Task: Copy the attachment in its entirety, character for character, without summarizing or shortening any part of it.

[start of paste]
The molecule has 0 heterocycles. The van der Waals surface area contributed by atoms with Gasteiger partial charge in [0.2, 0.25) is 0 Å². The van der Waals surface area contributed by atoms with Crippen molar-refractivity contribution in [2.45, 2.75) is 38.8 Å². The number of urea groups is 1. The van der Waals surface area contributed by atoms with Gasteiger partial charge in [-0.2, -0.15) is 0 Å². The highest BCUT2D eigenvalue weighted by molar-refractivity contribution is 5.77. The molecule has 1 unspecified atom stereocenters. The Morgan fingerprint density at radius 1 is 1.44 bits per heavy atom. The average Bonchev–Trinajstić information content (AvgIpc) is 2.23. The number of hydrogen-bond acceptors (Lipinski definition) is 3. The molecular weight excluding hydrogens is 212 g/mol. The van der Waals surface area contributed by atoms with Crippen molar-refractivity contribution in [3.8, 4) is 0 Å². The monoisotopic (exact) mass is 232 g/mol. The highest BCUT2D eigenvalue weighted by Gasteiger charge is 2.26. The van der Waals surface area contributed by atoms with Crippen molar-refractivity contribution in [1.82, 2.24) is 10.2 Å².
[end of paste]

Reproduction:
The molecule has 0 heterocycles. The van der Waals surface area contributed by atoms with Gasteiger partial charge in [0.2, 0.25) is 0 Å². The van der Waals surface area contributed by atoms with Crippen molar-refractivity contribution in [2.45, 2.75) is 38.8 Å². The number of urea groups is 1. The van der Waals surface area contributed by atoms with Gasteiger partial charge in [-0.2, -0.15) is 0 Å². The highest BCUT2D eigenvalue weighted by molar-refractivity contribution is 5.77. The molecule has 1 unspecified atom stereocenters. The Morgan fingerprint density at radius 1 is 1.44 bits per heavy atom. The average Bonchev–Trinajstić information content (AvgIpc) is 2.23. The number of hydrogen-bond acceptors (Lipinski definition) is 3. The molecular weight excluding hydrogens is 212 g/mol. The van der Waals surface area contributed by atoms with Crippen molar-refractivity contribution in [3.8, 4) is 0 Å². The monoisotopic (exact) mass is 232 g/mol. The highest BCUT2D eigenvalue weighted by Gasteiger charge is 2.26. The van der Waals surface area contributed by atoms with Crippen molar-refractivity contribution in [1.82, 2.24) is 10.2 Å².